Dive Playa del Carmen
“La Raya” is one of the best boats in Playa del Carmen. At 33’/11m she seats 13 divers comfortably. At Diversity Diving, we limit our capacity to 5 divers per instructor since more is not always better. We are opposed to the “cattle boat” idea of diving; where guests are herded on and off and treated as a number and not a friend.
We offer 2 tank trips leaving in the morning and the afternoon. La Raya departs daily at 8:45 am and 12:45 pm allowing for that perfect experience without the rush.
Playa del Carmen
The diving off Playa del Carmen offers great diversity with Coral Reef’s, amazing fish life and awesome Critter potential too.
Visibilty is typically 25m+ depending on the season and can reach an unbelievable 40m+. The water temperature is on average 27° or greater in the summer making this true tropical diving.
Being situated in the Cozumel channel, many of Playa’s dive sites experience mild currents which makes relaxing drift diving the norm. Our guides and Instructors all carry SMB ‘s so the boat Captain can see exactly where we are, all the time and the result is you get to see twice as much of the site as you would on a standard turn around dive.
What You See
The biodiversity of the Caribbean is legendary and any dive here can offer variety on a big scale.
We are lucky to call Green, Hawksbill and Loggerhead Turtles our neighbours and it is not unusual to see them lazily munching on a sponge or coral, or gliding along the reef’s edge in search of new feeding grounds. These turtles are often territorial and seeing them more than once on your dive trips is a real possibility.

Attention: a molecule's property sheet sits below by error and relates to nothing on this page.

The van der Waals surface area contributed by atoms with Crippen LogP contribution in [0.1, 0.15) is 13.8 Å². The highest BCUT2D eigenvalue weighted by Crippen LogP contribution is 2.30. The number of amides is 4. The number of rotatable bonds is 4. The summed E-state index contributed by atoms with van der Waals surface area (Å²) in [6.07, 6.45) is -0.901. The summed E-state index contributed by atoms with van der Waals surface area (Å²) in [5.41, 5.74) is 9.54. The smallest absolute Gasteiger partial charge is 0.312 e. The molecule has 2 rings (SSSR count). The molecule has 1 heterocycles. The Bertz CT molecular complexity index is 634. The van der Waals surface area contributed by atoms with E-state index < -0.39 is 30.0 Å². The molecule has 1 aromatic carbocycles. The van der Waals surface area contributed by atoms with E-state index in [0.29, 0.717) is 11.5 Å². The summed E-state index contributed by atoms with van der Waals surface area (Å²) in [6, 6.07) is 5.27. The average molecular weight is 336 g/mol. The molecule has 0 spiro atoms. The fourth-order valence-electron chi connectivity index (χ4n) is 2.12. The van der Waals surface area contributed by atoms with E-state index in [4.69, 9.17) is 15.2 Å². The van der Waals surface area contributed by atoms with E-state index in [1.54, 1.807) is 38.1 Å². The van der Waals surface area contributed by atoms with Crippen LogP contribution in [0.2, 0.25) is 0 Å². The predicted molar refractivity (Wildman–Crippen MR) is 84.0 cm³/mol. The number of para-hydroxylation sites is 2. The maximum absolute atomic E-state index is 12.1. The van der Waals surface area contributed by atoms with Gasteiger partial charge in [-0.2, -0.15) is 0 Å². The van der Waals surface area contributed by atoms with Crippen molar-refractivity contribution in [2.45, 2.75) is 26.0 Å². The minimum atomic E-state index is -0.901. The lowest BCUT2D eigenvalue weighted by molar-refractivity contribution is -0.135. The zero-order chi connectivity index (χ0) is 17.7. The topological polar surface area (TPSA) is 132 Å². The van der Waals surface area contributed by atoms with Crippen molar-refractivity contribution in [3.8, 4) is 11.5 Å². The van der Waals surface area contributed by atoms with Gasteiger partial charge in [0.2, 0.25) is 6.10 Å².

Another great feature of the Reef diving in Playa is numbers of schooling fish we see on almost every dive. Grunts and Snappers can often be seen sheltering under overhangs and swin through’s. They can also be seen off the Reef’s edge in massive numbers which makes for a truly awesome memory or photo as you swim through through them and they part like a living shimmering curtain of sliver and gold.
The Reef’s edge is also home to other larger Pelagic species such as Marlin and Salifish so be sure to keep one eye out in the blue. With a little luck and timing you might also see some of Playa’s more famous residents, the Bull Shark’s who come into the Reef’s certain times of the year, normally from November to March.
The bull shark is quite a large shark that can thrive in both freshwater and saltwater bodies of water. The species is mainly found along coasts and within rivers all over the world, so it is no wonder that bull sharks choose the waters off the city of Playa del Carmen on the eastern coast of Mexico as their breeding grounds. Female Bull Sharks come to the area to give birth each year and can be seen patrolling the sand flats off the reef in search of food and a safe place to make little Shark’s.
The sand flats located off most Playa dive sites are great places to see Rays, including Southern Stingrays, Spotted Eagle Rays and Yellow Sting Rays.
The sand offers these birds of the deep the perfect feeding grounds where Mollusks and crustaceans hide beneath the sand in hopes of evading the amazing electronic perception of the these close relatives of the Sharks.
Ambush predaters such as the Scorpion fish, Peacock Flounder and Lizard Fish all inhabit Playa’s Reef’s and if you pay close attention they can be seen, barely, waiting patiently for their next unsuspecting meal to swim a little too close to them.
Spiny Lobsters, King, Hermit and Arrow Crab’s can all be seen seeking the protection of the Reef’s darker and more secluded places. Even the fearsome Mantis Shrimp, or as it is known locally the Thumb Splitter can be seen doing its rounds exploring every crack and crevice in search of its prey.
Moral Eel’s are frequent sightings along the Reef’s of Playa with large Green and Spotted Moray’s seen under overhangs and in cracks in the Reef itself. Smaller but very colorful, the Golden Tail and Chain Moray’s can be seen among rubble on the sea floor and inhabiting coral heads and gardens.
At night they can be seen free swimming and on the hunt as like many of the Reef’s inhabitant’s they are nocturnal hunters looking for a tasty Lobster, Crab or mollusk. Moray’s have even been known to attack and eat the invasive Lion Fish.